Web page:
The 411 on Clemson's win over Florida State

The 411 on Clemson's win over Florida State

Football

The 411 on Clemson's win over Florida State

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Clemson (5-3, 4-2 ACC) outlasted Florida State (3-5, 2-3) on Saturday at Memorial Stadium to run the nation’s longest active home winning streak to 32 games. Here are four sequences that went a long way toward determining the outcome, a turning point and a telling stat from the Tigers’ 30-20 win.

  • Clemson trailed 6-3 after B.T. Potter missed on a 49-yard field goal early in the second quarter, but the Tigers got the ball right back for the offense with their first three and out of the day. Clemson then quickly got in business when Phil Mafah ripped off Clemson’s longest play from scrimmage with a 63-yard scamper that got the Tigers into the red zone. The Tigers netted just 3 yards on their next two plays, setting up third-and-7 from FSU’s 11-yard line. Clemson lined up tight end Davis Allen out wide, and Uiagalelei lofted a pass his way toward the back corner of the end zone. Davis came down with it to give the Tigers a 10-6 lead with 8 minutes, 28 seconds left in the first half.
  • FSU didn’t need long to answer Clemson’s first touchdown. The Seminoles found a matchup of their own that they liked when they sent Lawrance Toafili out of the backfield against Clemson linebacker LaVonta Bentley on the first play of their next possession. Toafili raced past Bentley down the sideline, and Jordan Travis hit him in stride. Cornerback Sheridan Jones eventually caught up to him but couldn’t get him on the ground as Toafili landed on top of him, maintained his balance and ran the rest of the way for a 75-yard touchdown. But the teams continued to go back and forth when Clemson responded with a 10-play, 83-yard scoring drive. The Tigers got plays of 14, 19, 11 and 22 yards to quickly approach to the goal line before Will Shipley polished off the possession with a 2-yard touchdown plunge to put Clemson back in front with 3:41 left before halftime. 
  • After a fourth-down stand near midfield coming out of the locker room, Clemson had a chance to further extend its lead when Potter lined up for a 37-yard field goal, but his kick missed the mark. Clemson followed that up with another stop before Uiagalalei was intercepted by Shyheim Brown on an underthrown ball down the sideline intended for Joseph Ngata, setting FSU’s offense up at Clemson’s 42. But the Tigers’ defense bowed up once again with another three and out to preserve a 17-13 lead for the time being.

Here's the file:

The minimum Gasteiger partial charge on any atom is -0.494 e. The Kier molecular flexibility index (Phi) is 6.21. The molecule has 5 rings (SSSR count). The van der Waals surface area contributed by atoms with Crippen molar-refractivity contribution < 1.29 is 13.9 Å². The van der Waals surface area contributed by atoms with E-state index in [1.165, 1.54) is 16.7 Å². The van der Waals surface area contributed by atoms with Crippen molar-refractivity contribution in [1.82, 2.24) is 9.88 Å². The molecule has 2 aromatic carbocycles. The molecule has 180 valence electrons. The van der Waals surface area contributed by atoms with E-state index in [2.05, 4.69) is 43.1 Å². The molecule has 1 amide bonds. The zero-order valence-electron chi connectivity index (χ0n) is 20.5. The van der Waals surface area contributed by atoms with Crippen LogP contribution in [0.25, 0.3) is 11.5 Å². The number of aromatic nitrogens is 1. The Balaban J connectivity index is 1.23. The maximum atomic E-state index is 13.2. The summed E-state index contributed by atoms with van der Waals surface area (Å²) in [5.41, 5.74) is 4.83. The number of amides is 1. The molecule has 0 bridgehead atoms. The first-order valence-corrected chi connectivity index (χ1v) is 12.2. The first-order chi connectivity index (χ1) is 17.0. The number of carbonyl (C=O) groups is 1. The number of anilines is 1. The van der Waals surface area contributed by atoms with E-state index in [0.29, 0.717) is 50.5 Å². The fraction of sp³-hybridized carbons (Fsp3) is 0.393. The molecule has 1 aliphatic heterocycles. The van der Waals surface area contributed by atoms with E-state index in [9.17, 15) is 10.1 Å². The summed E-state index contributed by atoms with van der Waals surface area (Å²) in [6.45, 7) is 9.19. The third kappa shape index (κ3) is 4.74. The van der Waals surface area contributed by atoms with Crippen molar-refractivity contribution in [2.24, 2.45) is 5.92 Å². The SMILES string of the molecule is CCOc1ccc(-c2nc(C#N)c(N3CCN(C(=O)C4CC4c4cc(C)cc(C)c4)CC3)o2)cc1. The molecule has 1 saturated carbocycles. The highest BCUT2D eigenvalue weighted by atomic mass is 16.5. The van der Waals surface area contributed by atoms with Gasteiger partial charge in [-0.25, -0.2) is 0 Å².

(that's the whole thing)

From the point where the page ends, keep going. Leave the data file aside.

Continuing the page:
• After dodging a bullet on Uiagalelei’s interception earlier in the second half, Clemson had some momentum when he connected with Justyn Ross for 25 yards on third-and-6 to move the Tigers into FSU territory. But two plays later, Clemson ran a slow-developing screen that FSU sniffed out. Uiagalelei eventually forced a pass into E.J. Williams in the slot, and Williams was immediately hit. It caused a fumble that FSU’s Amari Gainer recovered at the Seminoles’ 41. But Clemson’s defense got the ball right back on the next play when Treshaun Ward fumbled. Freshman safety Andrew Mukuba pounced on the loose ball at FSU’s 46 and ultimately set up another field-goal attempt for Potter, this one from 30 yards out, but the senior pulled this one left for his third miss of the day with 11 minutes left in the third quarter. It came back to bite the Tigers when FSU defensive end Jermaine Johnson knocked the ball out of Uiagalelei’s hand on Clemson’s next third down. The ball popped off the turf and into Johnson’s arms, and Johnson covered the rest of the grass in front of him for the short scoop and score to give FSU a 20-17 lead with 7:39 left. 

Turning point

Clemson’s offense held on to the ball long enough to quickly answer FSU’s defensive touchdown, using the help of a pass-interference penalty and a personal foul to move to FSU’s 21 during the latter part of the fourth quarter. Shipley provided the capper on the next play when he weaved through the Seminoles’ defense for a 21-yard touchdown that put the Tigers ahead with 2:53 remaining. The defense then thwarted FSU’s final comeback attempt when Ruke Orhorhoro caught up to a scrambling Travis for a third-down sack in FSU territory. It forced the Seminoles to punt and use all of their timeouts, leading to a defensive touchdown for Clemson in a scramble situation as time expired.

Telling stat: 188

That’s how many yards Clemson rushed for, keeping their recent uptick going in that department. The Tigers came in averaging 170 rushing yards over the previous three games, and despite not having leading rusher Kobe Pace available because of COVID-19 protocols, they averaged nearly 5 yards per carry to help overcome an uncharacteristically poor performance on special teams and a passing game that continues to be hit or miss. Shipley led the way with a game-high 128 yards on 25 carries, including the 21-yarder that put Clemson ahead for good late in the fourth quarter. The Tigers’ defense deserves a tip of the cap, too, limiting the nation’s 13th-ranked rushing attack coming in to just 68 yards on 34 carries.

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